Flowering plants first appeared on Earth roughly 160 million years ago, but only in the past century or so has Texas perfected them. The easternmost parts of the state feature epically lavish gardens. We traipsed through the Piney Woods to admire roses of all hues and unreal fields of daffodils.
The Piney Woods’ botanical excellence doesn’t stop with cypress trees. The East Texas region boasts some of the world’s most ravishing gardens. Some arise seemingly out of nowhere, surprising passing drivers, while others are beloved centers of civic pride. In either case, we stopped to smell the angiosperms.
Rose Capital of the World
In Tyler, a rose is still a rose—and that’s a good thing.
In fact, it couldn’t be better. It’s estimated that three out of every four roses bought in the United States annually are processed in Tyler, which has thrived on the rose trade since the 1920s.
The symbolic nucleus of that civic passion? The Tyler Municipal Rose Garden, a 14-acre park featuring 38,000 bushes in more than 600 different varieties. It’s the nation’s largest rose garden, particularly splendid in the spring and in October, when every bud is in bloom.
We paid a visit in mid-October, during the 81st annual Texas Rose Festival. A citywide celebration of the local rose industry, the fest draws hundreds of devotees and offers a packed schedule of events. We admired the pageantry of the Queen’s Coronation, waved to 120-plus entries in the annual parade, and marveled at the lavish arrangements of the Rose Show.
During one event, the Queen’s Tea, we managed to fully explore the garden, where walkways led us through hedge after hedge of blossoms in every hue naturally possible: lavender, red, pink, orange, yellow, white, and more. With a quaint fountain here and a pastoral pavilion there, the layout is like something from a palatial estate.
But it’s the horticulture that truly wows. Throughout our walk, we gladly took in the aromas, especially in a 300-bush section donated by esteemed breeder David Austin. His perennials, which come in various colors and petal formations, were an olfactory delight.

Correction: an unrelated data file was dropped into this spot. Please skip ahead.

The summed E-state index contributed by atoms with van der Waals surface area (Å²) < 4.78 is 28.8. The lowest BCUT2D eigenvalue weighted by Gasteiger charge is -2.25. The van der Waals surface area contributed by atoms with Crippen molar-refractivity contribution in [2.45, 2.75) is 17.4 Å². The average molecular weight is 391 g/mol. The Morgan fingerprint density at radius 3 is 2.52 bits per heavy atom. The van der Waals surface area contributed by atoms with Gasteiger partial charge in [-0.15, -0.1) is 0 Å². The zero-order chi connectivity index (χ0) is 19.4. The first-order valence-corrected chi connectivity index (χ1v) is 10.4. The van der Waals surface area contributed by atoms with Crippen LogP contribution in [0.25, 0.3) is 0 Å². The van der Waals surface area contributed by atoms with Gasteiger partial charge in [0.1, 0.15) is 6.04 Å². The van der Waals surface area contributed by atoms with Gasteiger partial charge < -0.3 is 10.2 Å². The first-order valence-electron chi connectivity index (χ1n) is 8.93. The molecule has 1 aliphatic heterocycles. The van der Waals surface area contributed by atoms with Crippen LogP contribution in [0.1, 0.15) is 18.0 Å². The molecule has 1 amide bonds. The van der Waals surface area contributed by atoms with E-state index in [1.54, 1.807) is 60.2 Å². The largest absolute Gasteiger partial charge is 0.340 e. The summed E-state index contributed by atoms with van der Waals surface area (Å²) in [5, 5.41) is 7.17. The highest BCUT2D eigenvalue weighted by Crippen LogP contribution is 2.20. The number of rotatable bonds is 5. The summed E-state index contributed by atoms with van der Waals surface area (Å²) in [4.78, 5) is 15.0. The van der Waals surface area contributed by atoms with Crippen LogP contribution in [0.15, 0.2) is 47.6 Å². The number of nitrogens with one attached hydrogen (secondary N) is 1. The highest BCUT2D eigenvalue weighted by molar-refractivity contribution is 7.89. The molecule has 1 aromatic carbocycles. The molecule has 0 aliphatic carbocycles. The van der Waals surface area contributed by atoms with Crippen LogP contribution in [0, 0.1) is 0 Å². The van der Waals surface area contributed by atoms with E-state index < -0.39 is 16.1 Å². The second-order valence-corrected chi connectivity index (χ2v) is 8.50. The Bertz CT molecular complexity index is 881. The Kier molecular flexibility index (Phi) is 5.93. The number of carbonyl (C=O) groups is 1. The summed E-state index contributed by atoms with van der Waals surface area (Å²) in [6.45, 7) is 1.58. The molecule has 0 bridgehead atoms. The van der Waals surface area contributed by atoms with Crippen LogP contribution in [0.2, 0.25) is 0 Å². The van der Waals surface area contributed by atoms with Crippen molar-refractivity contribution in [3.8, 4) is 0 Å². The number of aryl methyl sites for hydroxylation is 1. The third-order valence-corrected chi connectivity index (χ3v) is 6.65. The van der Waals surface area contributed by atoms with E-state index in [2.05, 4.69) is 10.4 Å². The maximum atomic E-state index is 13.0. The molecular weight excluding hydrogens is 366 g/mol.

The garden is open seven days a week year-round, from sunrise to sundown, and admission is free.
Helen Lee Estate Daffodil Gardens
If ever you’re in the East Texas town of Gladewater during February or March, do yourself a favor: Drive 13 minutes south on U.S. Route 270, make a left on Smith County Road 3104, and a right on Smith County Road 3103.
Soon you’ll find yourself amid millions—yes, millions—of daffodils in full bloom. These are the Helen Lee Estate Daffodil Gardens, a 28-acre stretch of green hills dotted with brilliant flecks of yellow as far as the eye can see.
We drove the four-mile trail that is accessible to visitors on the privately owned tract and can attest to its magnificence. Managed by Carolyn Owens Johnson, the 918-acre property was once owned by the eponymous Mrs. Lee, who further beautified the land after her husband’s death in 1954.
Driving along the path, we enjoyed the fruits of Lee’s labor of love. While we mostly admired the scenery from the road, we did stop at odd intervals to take snapshots. Lee built a full-scale wooden replica of a pioneer cabin that makes a perfect photo background, and we took good advantage of the opportunity.
Rounded out by a man-made pond and lake, the place is a hidden gem, one that draws admirers from all over. Between 2,500 and 6,000 visitors are expected each year, and the registry shows guests from as far away as South America, Europe, and New Zealand.
The garden is open seven days a week, 10 a.m. to 4 p.m., from mid-February through the end of March or until the daffodils cease blooming. Entrance is free, but donations are accepted. And in case it needs to be said: Don’t step on, sit on, or pick the flowers.
At Tyler Municipal Rose Garden, new varieties are tested for disease resistance, flowering, and vigor. The garden, one of 24 All-America Rose Selections test sites, helps determine which kinds get released to the public.